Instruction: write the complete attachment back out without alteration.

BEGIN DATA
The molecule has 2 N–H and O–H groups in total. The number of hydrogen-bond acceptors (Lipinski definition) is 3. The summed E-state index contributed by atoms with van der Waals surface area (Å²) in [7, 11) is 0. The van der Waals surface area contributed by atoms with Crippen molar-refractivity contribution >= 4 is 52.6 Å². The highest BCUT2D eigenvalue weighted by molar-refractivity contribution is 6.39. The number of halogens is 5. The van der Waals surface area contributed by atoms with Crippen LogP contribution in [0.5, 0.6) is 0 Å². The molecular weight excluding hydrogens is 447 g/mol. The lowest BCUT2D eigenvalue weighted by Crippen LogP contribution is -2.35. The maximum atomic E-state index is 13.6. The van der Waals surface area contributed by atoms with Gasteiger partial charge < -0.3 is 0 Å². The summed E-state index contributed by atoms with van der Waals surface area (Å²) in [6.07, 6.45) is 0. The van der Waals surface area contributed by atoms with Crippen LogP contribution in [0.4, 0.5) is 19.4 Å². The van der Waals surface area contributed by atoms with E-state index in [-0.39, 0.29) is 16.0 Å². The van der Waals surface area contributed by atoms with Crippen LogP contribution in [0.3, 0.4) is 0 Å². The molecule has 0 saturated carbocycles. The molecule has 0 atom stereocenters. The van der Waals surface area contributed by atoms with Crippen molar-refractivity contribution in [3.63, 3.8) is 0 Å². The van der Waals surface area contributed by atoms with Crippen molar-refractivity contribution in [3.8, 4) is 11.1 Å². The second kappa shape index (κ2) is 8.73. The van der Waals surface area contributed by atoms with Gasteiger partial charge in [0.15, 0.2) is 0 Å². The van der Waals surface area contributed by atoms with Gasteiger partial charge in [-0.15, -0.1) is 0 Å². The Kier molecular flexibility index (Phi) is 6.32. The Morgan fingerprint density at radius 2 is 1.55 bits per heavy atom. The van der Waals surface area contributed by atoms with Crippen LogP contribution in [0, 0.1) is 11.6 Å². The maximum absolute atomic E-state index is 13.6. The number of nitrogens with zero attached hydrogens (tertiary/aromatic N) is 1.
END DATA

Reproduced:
The molecule has 2 N–H and O–H groups in total. The number of hydrogen-bond acceptors (Lipinski definition) is 3. The summed E-state index contributed by atoms with van der Waals surface area (Å²) in [7, 11) is 0. The van der Waals surface area contributed by atoms with Crippen molar-refractivity contribution >= 4 is 52.6 Å². The highest BCUT2D eigenvalue weighted by molar-refractivity contribution is 6.39. The number of halogens is 5. The van der Waals surface area contributed by atoms with Crippen LogP contribution in [0.5, 0.6) is 0 Å². The molecular weight excluding hydrogens is 447 g/mol. The lowest BCUT2D eigenvalue weighted by Crippen LogP contribution is -2.35. The maximum atomic E-state index is 13.6. The van der Waals surface area contributed by atoms with Gasteiger partial charge < -0.3 is 0 Å². The summed E-state index contributed by atoms with van der Waals surface area (Å²) in [6.07, 6.45) is 0. The van der Waals surface area contributed by atoms with Crippen LogP contribution in [0.4, 0.5) is 19.4 Å². The van der Waals surface area contributed by atoms with E-state index in [-0.39, 0.29) is 16.0 Å². The van der Waals surface area contributed by atoms with Crippen LogP contribution in [0.3, 0.4) is 0 Å². The molecule has 0 saturated carbocycles. The molecule has 0 atom stereocenters. The van der Waals surface area contributed by atoms with Crippen molar-refractivity contribution in [3.63, 3.8) is 0 Å². The van der Waals surface area contributed by atoms with Crippen molar-refractivity contribution in [3.8, 4) is 11.1 Å². The second kappa shape index (κ2) is 8.73. The van der Waals surface area contributed by atoms with Gasteiger partial charge in [0.15, 0.2) is 0 Å². The van der Waals surface area contributed by atoms with Gasteiger partial charge in [-0.15, -0.1) is 0 Å². The Kier molecular flexibility index (Phi) is 6.32. The Morgan fingerprint density at radius 2 is 1.55 bits per heavy atom. The van der Waals surface area contributed by atoms with Crippen LogP contribution in [0, 0.1) is 11.6 Å². The maximum absolute atomic E-state index is 13.6. The number of nitrogens with zero attached hydrogens (tertiary/aromatic N) is 1.